We have recently completed extensive timing tests here at the ASL. Our results are consistent with independent tests performed at Quanterra. Tables A, B and C below give the corrections which apply to the three basic acquisition system configurations used here at the ASL. The difference between the timing of the systems is determined by which channels are derived from firmware and which are derived by the configurable software. The correction values in these tables should be added to existing data time tags. To determine which correction to apply to data (i.e. corrections from Table A, Table B or Table C), one must simply find the appropriate station epoch in the Station Epochs Table and use the letter in the fifth column to determine which table to use for correcting your data. An example: You have data from station GUMO, network IU, channel LHZ with a time tag of 1997,330,15:20:3.227. This station epoch is listed as Table A, so the correction from Table A is applied. Thus, the new time tag would be 1997,330,15:20:3.347. (i.e., +0.1203 s is added to the original time tag.)
Table A. (Table A info)
Table B. (Table B info)
Table C. (Table C info)
A complete solution to the timing problem would require that:
1.) The data acquisition systems are fixed to output correctly timed data.
2.) The data centers apply corrections to incorrectly timed data at the time of publication.
3.) Individual users apply corrections to data already distributed.
While it is easy enough to correct the timing of published data on an individual station/channel basis, providing a permanent fix to the vast stores of archived data is far more problematic.
The SEED data format, as it exists now, is only capable of cataloging a single, summary, timing correction. Thus, SEED cannot contain the timing correction discussed here while still maintaining the historical record of any other type of applied timing correction. Generalized solutions have been proposed ranging from external tables to changing SEED itself. Discussions are ongoing. However, the existing SEED structure does allow in Field 16 of the Fixed Section of Data Header for a single time correction. As this field has not been previously utilized for the ASL data, we plan to publish corrected data as soon as complicated forward and backwards compatibility issues of data distribution have been solved. We will issue a general notification when we have derived satisfactory solutions to these issues.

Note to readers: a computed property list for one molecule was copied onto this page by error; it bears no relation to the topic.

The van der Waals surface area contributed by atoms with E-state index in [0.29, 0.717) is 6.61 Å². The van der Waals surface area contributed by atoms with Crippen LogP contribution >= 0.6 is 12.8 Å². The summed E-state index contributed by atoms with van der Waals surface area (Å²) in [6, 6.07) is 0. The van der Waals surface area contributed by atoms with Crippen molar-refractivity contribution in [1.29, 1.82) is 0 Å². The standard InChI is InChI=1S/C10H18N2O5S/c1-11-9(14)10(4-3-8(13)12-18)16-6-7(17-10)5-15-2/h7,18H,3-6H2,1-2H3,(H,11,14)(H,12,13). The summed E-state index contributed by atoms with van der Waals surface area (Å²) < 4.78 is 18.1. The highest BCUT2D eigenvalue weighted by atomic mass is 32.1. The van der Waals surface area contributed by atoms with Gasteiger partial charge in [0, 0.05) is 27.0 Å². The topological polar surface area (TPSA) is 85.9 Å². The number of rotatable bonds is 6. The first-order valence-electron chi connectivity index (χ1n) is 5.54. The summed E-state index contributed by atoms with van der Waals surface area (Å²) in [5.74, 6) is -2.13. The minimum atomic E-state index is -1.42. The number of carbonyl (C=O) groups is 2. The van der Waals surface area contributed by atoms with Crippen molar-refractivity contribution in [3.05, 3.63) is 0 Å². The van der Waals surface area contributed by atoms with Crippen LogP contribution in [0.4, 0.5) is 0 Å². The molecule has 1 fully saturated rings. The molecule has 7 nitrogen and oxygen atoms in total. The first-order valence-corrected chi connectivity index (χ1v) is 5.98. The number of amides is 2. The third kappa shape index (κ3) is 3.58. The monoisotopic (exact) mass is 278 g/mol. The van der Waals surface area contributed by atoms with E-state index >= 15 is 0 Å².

Future versions of the Quanterra software (Multishear) have been tested and have generated accurately timed data. Multishear software also provides an unambiguous bit flag set within each data packet to indicate that the timing correction is in place. Multishear should be phased into all GSN stations maintained by the ASL over the next two years. To minimize confusion, the ASL does not plan on making special corrections to existing stations prior to the installation of Multishear software. Thus, all ASL operated, Quanterra based, stations will continue to produce mistimed data until the Multishear software is installed.
The engineering staff here at the ASL is to be thanked for assembling the various system configurations necessary to conduct this experiment. Data analysis was performed by H. Bolton, C.R. Hutt, G. Slad and R.L. Woodward.